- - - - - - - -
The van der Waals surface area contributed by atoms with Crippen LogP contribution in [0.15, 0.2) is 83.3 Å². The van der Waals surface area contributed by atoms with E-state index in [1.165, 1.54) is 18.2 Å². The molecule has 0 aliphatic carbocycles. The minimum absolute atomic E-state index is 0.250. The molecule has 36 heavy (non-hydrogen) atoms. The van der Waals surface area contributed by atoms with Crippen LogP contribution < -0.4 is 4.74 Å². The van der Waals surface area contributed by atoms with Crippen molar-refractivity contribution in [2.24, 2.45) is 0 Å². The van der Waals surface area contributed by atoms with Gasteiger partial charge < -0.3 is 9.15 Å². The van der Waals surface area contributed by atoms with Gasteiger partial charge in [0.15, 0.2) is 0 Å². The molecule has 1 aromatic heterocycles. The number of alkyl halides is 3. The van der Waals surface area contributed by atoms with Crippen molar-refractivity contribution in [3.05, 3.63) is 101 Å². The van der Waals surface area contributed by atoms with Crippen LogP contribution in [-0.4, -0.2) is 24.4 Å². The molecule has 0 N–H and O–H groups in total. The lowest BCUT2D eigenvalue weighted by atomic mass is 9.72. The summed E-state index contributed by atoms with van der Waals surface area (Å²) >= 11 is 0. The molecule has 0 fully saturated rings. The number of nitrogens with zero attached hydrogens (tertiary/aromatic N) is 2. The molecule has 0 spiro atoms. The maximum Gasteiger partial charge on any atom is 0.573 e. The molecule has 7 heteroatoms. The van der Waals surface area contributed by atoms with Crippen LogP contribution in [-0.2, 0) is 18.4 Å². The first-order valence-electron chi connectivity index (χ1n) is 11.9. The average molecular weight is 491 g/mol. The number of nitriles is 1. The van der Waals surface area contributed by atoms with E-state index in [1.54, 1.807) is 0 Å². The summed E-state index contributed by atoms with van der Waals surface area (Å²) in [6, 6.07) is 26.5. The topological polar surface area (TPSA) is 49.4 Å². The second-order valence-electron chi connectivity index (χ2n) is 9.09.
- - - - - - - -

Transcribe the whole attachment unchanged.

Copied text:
The van der Waals surface area contributed by atoms with Crippen LogP contribution in [0.15, 0.2) is 83.3 Å². The van der Waals surface area contributed by atoms with E-state index in [1.165, 1.54) is 18.2 Å². The molecule has 0 aliphatic carbocycles. The minimum absolute atomic E-state index is 0.250. The molecule has 36 heavy (non-hydrogen) atoms. The van der Waals surface area contributed by atoms with Crippen LogP contribution < -0.4 is 4.74 Å². The van der Waals surface area contributed by atoms with Crippen molar-refractivity contribution in [2.24, 2.45) is 0 Å². The van der Waals surface area contributed by atoms with Gasteiger partial charge < -0.3 is 9.15 Å². The van der Waals surface area contributed by atoms with Gasteiger partial charge in [0.15, 0.2) is 0 Å². The molecule has 1 aromatic heterocycles. The number of alkyl halides is 3. The van der Waals surface area contributed by atoms with Crippen molar-refractivity contribution in [3.05, 3.63) is 101 Å². The van der Waals surface area contributed by atoms with Crippen LogP contribution in [-0.4, -0.2) is 24.4 Å². The molecule has 0 N–H and O–H groups in total. The lowest BCUT2D eigenvalue weighted by atomic mass is 9.72. The summed E-state index contributed by atoms with van der Waals surface area (Å²) >= 11 is 0. The molecule has 0 fully saturated rings. The number of nitrogens with zero attached hydrogens (tertiary/aromatic N) is 2. The molecule has 0 spiro atoms. The maximum Gasteiger partial charge on any atom is 0.573 e. The molecule has 7 heteroatoms. The van der Waals surface area contributed by atoms with Crippen LogP contribution in [-0.2, 0) is 18.4 Å². The first-order valence-electron chi connectivity index (χ1n) is 11.9. The average molecular weight is 491 g/mol. The number of nitriles is 1. The van der Waals surface area contributed by atoms with E-state index in [1.54, 1.807) is 0 Å². The summed E-state index contributed by atoms with van der Waals surface area (Å²) in [6, 6.07) is 26.5. The topological polar surface area (TPSA) is 49.4 Å². The second-order valence-electron chi connectivity index (χ2n) is 9.09.